Naps Can Help Preschool Children Learn
Classroom naps can enhance memory and support learning in preschool children, a new study showed. The results might help educators make informed decisions about allotting time for naps in preschools.
Studies in adults show that sleep can enhance certain mental functions, including memory, reasoning, and problem-solving. Naps, which can involve lighter sleep stages than overnight sleep, can help strengthen memory in young adults. But while naps are common in young children, their benefits in early childhood haven’t been extensively studied.
Dr. Rebecca Spencer and her colleagues at the University of Massachusetts Amherst have been exploring the relationship between early childhood naps and memory formation. Their latest study was supported in part by NIH’s National Heart, Lung, and Blood Institute (NHLBI). It appeared online on September 23, 2013, in Proceedings of the National Academy of Sciences.
The researchers taught 40 preschool children a game called Memory. In the morning, the children learned where 9 or 12 cartoon images were on a grid. After their accuracy reached 75%, their immediate recall was tested. The children either took an afternoon nap (of an average of 1 hour and 15 minutes) or were gently kept awake. After nap time, they were tested again. They were tested once more the following morning.
The researchers found that the children recalled 10% more of the items’ locations following a nap than when they had been kept awake. Significantly, performance on the test remained similar the next morning, showing that the nap was the factor that had strengthened the memories.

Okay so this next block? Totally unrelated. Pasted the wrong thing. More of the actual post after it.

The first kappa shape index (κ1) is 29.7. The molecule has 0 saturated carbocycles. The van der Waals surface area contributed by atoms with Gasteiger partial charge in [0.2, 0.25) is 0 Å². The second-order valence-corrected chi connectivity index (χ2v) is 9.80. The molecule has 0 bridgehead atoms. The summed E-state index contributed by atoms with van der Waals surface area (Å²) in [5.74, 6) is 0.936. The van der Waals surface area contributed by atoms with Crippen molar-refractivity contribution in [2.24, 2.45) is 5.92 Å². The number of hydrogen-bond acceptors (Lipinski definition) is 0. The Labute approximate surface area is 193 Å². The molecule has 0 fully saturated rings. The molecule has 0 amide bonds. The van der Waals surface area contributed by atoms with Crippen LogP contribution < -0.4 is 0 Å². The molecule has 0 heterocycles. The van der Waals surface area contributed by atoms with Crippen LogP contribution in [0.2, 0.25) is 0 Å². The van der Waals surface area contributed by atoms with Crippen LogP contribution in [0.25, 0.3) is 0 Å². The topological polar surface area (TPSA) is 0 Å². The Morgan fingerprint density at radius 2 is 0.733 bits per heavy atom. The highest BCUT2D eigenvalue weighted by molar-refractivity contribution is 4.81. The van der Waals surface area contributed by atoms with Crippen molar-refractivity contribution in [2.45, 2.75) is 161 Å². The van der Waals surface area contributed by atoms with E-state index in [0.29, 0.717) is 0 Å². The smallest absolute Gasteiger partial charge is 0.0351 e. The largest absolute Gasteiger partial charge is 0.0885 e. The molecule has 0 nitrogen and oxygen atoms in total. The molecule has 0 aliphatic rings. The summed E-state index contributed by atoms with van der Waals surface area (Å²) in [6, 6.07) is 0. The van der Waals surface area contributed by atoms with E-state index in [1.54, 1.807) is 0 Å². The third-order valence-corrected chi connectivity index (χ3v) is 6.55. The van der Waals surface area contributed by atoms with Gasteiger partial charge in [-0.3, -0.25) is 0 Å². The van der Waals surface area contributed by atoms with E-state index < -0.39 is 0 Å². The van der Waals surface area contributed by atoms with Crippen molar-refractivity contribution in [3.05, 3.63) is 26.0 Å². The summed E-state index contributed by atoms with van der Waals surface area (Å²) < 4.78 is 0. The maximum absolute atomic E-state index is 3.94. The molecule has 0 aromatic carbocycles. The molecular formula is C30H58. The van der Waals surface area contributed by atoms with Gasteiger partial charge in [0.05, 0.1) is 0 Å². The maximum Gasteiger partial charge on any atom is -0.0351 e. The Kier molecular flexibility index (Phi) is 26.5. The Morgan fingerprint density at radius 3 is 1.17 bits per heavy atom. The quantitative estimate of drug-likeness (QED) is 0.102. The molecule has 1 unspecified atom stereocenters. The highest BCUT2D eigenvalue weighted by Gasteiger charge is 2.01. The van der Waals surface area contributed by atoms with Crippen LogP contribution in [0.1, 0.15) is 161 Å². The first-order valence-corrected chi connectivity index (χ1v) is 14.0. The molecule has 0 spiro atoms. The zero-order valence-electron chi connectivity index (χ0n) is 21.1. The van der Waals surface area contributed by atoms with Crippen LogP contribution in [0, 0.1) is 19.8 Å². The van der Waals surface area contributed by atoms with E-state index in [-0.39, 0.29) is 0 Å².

The researchers next examined whether the benefits of the nap differed between children who normally took naps and those who didn’t. The effect of the nap was greatest, they found, for those who regularly took naps. This result suggests that certain children might have a greater need for afternoon naps.
To explore how memories might be consolidated during a nap, the team recruited a group of 14 additional children and studied them during their naps using polysomnography—a collection of brain wave and other measures recorded in a sleep laboratory. The team saw a correlation between sleep spindles—distinct bursts of brain activity that can be seen on an EEG—and memory performance. These bursts of activity, the researchers suggest, may represent the stabilization and consolidation of the memory.
“Until now, there was nothing to support teachers who feel that naps can really help young children. There had been no concrete science behind that,” Spencer says. “We hope these results will be used by policy makers and center directors to make educated decisions regarding the nap opportunities in the classrooms.”
—by Harrison Wein, Ph.D.